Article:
1886 isn't just the best cocktail bar in Pasadena—it's one of the best in all of L.A. Aidan Demarest (Neat) and Marcos Tell (the Varnish) make a great team—they had previously opened First & Hope together—so it was no surprise when they helped launch this cocktail cove behind the Raymond, serving some of the best fancy drinks around. The 21-long menu changes each season and thrives on originality, from the Pimm's #13 made with mezcal and Mexican Tamarindo soda to the Meyer lemon- and rosemary-infused Yoshi's Island.
Exposed brick, sexy lighting and plenty of studded leather sofas—yup, we've got ourselves yet another industrial-chic watering hole. The vibe is relaxed thanks to a friendly neighborhood crowd, the barkeeps in deep-v T-shirts are accomodating and even the bouncer is polite. We'll even give them brownie points for a classic menu of swills that aren't flashy. A favorite is the Diamondback Lounge, made with rye, applejack and yellow chartreuse. It's boozy as hell, but balanced to a T. Tip: Grab a spot near the large window facing 14th Street for some fresh air and solid people watching.
The mystique of prohibition lives on at Melrose Umbrella Co., a pedigreed saloon from the inspired minds of nightlife bigwigs Austin Melrose, Ian Shepp and Zach Patterson. Step inside this next-level watering hole and, quite suddenly, it's 1933. Immaculately attired staff shake up some of the best drinks in town thanks to Patterson and his buddies Julian Cox (Comme Ça), Josh Goldman (Sotto) and Paul Sanguinetti (Stark Bar). What the nine-option menu (five house specials and four classics) lacks in quantity, it makes up for in craftsmanship. These are strong, sophisticated, shrewdly balanced and, most importantly, accessibly priced swills ($6-$14). There's no better place to raise a glass to the end of prohibition.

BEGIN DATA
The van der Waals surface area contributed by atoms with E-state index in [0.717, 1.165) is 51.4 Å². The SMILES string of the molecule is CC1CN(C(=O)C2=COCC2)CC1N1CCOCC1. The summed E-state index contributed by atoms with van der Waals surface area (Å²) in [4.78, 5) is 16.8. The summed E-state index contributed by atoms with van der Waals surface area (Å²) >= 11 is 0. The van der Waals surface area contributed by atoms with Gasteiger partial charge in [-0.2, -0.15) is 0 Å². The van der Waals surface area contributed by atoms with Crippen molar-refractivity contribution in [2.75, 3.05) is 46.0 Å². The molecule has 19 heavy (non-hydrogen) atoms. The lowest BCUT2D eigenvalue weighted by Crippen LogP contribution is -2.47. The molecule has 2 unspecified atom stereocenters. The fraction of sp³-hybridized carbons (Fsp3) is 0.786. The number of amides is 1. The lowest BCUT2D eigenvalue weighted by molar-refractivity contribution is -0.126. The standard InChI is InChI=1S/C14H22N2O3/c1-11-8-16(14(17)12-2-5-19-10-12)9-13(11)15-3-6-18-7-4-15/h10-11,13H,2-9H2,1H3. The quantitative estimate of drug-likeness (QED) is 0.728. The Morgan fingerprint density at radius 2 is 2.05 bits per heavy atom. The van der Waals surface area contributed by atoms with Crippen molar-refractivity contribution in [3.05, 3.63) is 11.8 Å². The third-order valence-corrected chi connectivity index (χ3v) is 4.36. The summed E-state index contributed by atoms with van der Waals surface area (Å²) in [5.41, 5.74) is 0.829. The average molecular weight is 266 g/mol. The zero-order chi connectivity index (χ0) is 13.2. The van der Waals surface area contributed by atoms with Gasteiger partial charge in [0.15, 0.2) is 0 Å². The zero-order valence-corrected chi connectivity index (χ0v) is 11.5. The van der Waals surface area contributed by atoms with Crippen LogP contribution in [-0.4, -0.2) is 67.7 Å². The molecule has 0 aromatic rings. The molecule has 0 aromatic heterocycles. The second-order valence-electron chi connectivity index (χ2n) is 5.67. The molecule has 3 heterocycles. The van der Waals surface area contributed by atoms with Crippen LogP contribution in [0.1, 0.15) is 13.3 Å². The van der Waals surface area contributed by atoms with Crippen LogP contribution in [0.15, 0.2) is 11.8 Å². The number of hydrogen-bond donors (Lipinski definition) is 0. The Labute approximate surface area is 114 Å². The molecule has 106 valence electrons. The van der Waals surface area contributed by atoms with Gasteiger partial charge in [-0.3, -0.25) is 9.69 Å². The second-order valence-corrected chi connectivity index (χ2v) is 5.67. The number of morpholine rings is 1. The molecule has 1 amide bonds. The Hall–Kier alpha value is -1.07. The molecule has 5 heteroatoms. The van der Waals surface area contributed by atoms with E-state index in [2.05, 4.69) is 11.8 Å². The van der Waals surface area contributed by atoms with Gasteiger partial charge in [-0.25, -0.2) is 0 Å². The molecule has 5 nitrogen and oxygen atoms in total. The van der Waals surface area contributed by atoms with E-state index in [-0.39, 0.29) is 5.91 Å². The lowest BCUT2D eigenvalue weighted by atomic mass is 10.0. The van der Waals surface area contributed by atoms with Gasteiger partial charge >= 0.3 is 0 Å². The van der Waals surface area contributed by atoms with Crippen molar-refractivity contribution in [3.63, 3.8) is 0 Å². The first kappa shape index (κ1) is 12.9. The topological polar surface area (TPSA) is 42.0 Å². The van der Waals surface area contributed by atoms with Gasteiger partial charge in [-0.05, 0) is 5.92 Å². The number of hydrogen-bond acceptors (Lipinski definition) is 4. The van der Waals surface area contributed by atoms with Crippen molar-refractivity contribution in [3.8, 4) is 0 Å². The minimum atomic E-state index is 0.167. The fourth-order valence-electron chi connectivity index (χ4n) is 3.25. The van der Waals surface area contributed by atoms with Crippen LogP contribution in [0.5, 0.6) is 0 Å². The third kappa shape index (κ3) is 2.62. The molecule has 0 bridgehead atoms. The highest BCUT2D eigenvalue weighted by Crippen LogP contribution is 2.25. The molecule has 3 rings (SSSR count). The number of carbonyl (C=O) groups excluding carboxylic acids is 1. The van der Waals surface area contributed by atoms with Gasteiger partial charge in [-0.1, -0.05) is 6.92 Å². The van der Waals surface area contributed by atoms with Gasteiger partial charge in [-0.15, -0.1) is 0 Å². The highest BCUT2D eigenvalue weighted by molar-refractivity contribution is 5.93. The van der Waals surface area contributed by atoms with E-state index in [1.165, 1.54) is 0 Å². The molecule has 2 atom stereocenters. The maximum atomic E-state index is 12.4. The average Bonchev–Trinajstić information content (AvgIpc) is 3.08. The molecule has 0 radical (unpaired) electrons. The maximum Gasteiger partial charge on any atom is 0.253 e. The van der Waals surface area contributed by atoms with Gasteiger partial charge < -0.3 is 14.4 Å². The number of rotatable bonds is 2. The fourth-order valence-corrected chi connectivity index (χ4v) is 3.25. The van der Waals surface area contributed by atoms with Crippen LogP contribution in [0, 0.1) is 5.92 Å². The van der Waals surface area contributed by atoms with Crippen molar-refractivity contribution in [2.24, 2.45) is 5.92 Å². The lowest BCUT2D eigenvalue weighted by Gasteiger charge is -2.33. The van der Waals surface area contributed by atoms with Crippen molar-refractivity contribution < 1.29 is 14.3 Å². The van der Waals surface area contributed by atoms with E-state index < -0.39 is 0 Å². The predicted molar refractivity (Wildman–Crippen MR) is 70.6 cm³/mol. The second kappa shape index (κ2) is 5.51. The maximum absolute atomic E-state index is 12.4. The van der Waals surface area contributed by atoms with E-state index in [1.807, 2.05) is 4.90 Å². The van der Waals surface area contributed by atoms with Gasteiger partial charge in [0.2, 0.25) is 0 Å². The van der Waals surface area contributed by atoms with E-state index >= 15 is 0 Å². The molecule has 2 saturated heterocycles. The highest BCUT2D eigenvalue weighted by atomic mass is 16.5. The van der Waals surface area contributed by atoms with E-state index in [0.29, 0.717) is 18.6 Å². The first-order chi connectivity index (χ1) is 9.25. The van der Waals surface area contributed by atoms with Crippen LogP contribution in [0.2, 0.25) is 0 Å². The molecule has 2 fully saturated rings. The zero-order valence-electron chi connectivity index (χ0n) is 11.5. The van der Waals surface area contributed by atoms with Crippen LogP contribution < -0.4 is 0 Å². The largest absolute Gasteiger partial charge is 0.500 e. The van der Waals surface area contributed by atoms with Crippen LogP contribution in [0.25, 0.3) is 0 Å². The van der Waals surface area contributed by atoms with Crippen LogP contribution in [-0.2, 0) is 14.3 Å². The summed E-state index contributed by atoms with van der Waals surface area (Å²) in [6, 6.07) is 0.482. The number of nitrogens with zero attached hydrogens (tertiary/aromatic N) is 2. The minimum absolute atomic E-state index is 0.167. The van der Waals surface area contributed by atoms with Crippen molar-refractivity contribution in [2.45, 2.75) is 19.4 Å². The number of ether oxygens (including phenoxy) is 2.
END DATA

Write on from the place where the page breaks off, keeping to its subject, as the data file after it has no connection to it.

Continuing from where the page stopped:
For most, the phrase “old man bar” conjures a specific image of worn upholstery, bowls of peanuts on a laminate bar top and crotchety curmudgeons. This is not the Old Man Bar you’ll find at Hatchet Hall. Tucked away in the rear of the elegantly eclectic Culver City restaurant, the intimate space is considerably dark, even slightly spooky, with taxidermy, antlers, animal skulls and black-and-white portraits illuminated only by the low glow of etched antique lamps, candles and an ornate fireplace. You'll find Old Fashioneds here—nine variations, to be exact. The Oaxacan replaces bourbon with Fidencio Clasico mezcal and angostura with Aztec chocolate bitters for a smoky, sweet and slightly spiced finish, while the American Trilogy brings George Dickel rye and Laird's apple brandy to the bourbon party, creating a smooth and utterly patriotic concoction.